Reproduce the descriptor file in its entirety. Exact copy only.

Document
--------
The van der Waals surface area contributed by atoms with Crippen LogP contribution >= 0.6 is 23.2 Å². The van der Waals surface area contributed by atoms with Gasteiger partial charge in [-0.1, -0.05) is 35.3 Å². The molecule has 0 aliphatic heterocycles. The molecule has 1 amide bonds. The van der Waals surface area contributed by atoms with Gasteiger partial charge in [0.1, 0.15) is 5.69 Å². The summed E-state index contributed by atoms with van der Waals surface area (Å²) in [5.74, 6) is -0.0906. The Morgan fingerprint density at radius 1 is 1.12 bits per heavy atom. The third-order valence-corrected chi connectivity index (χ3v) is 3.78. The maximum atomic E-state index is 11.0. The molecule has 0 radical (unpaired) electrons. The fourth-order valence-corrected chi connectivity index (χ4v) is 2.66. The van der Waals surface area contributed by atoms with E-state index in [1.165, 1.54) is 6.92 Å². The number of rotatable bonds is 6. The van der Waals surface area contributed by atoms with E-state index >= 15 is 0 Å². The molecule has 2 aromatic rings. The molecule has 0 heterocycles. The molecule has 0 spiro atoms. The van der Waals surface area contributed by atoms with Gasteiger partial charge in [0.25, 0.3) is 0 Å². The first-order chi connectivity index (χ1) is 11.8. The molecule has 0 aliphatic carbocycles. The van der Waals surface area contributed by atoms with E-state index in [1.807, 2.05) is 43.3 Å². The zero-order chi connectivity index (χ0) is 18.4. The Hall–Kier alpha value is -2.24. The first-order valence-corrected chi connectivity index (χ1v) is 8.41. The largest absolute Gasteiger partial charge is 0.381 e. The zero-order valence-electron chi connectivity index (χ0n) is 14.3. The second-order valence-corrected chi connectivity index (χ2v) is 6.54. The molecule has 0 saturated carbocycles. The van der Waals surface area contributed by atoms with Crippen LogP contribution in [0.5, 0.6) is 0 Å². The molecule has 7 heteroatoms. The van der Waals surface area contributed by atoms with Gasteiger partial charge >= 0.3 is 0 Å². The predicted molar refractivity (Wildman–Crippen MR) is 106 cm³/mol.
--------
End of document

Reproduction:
The van der Waals surface area contributed by atoms with Crippen LogP contribution >= 0.6 is 23.2 Å². The van der Waals surface area contributed by atoms with Gasteiger partial charge in [-0.1, -0.05) is 35.3 Å². The molecule has 0 aliphatic heterocycles. The molecule has 1 amide bonds. The van der Waals surface area contributed by atoms with Gasteiger partial charge in [0.1, 0.15) is 5.69 Å². The summed E-state index contributed by atoms with van der Waals surface area (Å²) in [5.74, 6) is -0.0906. The Morgan fingerprint density at radius 1 is 1.12 bits per heavy atom. The third-order valence-corrected chi connectivity index (χ3v) is 3.78. The maximum atomic E-state index is 11.0. The molecule has 0 radical (unpaired) electrons. The fourth-order valence-corrected chi connectivity index (χ4v) is 2.66. The van der Waals surface area contributed by atoms with E-state index in [1.165, 1.54) is 6.92 Å². The number of rotatable bonds is 6. The van der Waals surface area contributed by atoms with E-state index >= 15 is 0 Å². The molecule has 2 aromatic rings. The molecule has 0 heterocycles. The molecule has 0 spiro atoms. The van der Waals surface area contributed by atoms with Gasteiger partial charge in [0.25, 0.3) is 0 Å². The first-order chi connectivity index (χ1) is 11.8. The molecule has 0 aliphatic carbocycles. The van der Waals surface area contributed by atoms with E-state index in [1.807, 2.05) is 43.3 Å². The zero-order chi connectivity index (χ0) is 18.4. The Hall–Kier alpha value is -2.24. The first-order valence-corrected chi connectivity index (χ1v) is 8.41. The largest absolute Gasteiger partial charge is 0.381 e. The zero-order valence-electron chi connectivity index (χ0n) is 14.3. The second-order valence-corrected chi connectivity index (χ2v) is 6.54. The molecule has 0 saturated carbocycles. The van der Waals surface area contributed by atoms with Crippen LogP contribution in [0.5, 0.6) is 0 Å². The molecule has 7 heteroatoms. The van der Waals surface area contributed by atoms with Gasteiger partial charge >= 0.3 is 0 Å². The predicted molar refractivity (Wildman–Crippen MR) is 106 cm³/mol.